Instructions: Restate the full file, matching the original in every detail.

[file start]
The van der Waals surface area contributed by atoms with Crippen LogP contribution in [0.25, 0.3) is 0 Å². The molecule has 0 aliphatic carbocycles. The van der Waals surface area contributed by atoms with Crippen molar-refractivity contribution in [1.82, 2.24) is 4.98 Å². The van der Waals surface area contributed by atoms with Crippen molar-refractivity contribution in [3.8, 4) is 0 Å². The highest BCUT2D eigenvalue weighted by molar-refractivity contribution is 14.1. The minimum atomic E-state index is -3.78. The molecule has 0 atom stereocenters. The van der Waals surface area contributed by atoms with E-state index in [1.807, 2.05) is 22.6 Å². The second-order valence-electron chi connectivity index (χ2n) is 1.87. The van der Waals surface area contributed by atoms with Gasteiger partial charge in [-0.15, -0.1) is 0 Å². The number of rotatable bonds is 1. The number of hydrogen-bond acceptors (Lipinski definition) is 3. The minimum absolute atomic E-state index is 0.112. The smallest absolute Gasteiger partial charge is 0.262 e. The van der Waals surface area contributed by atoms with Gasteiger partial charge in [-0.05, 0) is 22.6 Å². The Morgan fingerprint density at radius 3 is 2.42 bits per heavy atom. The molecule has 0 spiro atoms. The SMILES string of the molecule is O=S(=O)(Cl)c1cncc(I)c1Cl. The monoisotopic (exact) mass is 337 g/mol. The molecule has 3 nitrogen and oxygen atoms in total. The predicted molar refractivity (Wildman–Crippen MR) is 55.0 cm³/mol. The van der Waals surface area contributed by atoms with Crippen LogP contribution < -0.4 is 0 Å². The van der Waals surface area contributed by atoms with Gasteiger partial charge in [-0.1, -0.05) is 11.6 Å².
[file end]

The van der Waals surface area contributed by atoms with Crippen LogP contribution in [0.25, 0.3) is 0 Å². The molecule has 0 aliphatic carbocycles. The van der Waals surface area contributed by atoms with Crippen molar-refractivity contribution in [1.82, 2.24) is 4.98 Å². The van der Waals surface area contributed by atoms with Crippen molar-refractivity contribution in [3.8, 4) is 0 Å². The highest BCUT2D eigenvalue weighted by molar-refractivity contribution is 14.1. The minimum atomic E-state index is -3.78. The molecule has 0 atom stereocenters. The van der Waals surface area contributed by atoms with E-state index in [1.807, 2.05) is 22.6 Å². The second-order valence-electron chi connectivity index (χ2n) is 1.87. The van der Waals surface area contributed by atoms with Gasteiger partial charge in [-0.15, -0.1) is 0 Å². The number of rotatable bonds is 1. The number of hydrogen-bond acceptors (Lipinski definition) is 3. The minimum absolute atomic E-state index is 0.112. The smallest absolute Gasteiger partial charge is 0.262 e. The van der Waals surface area contributed by atoms with Gasteiger partial charge in [-0.05, 0) is 22.6 Å². The Morgan fingerprint density at radius 3 is 2.42 bits per heavy atom. The molecule has 0 spiro atoms. The SMILES string of the molecule is O=S(=O)(Cl)c1cncc(I)c1Cl. The monoisotopic (exact) mass is 337 g/mol. The molecule has 3 nitrogen and oxygen atoms in total. The predicted molar refractivity (Wildman–Crippen MR) is 55.0 cm³/mol. The van der Waals surface area contributed by atoms with Crippen LogP contribution < -0.4 is 0 Å². The van der Waals surface area contributed by atoms with Gasteiger partial charge in [-0.1, -0.05) is 11.6 Å².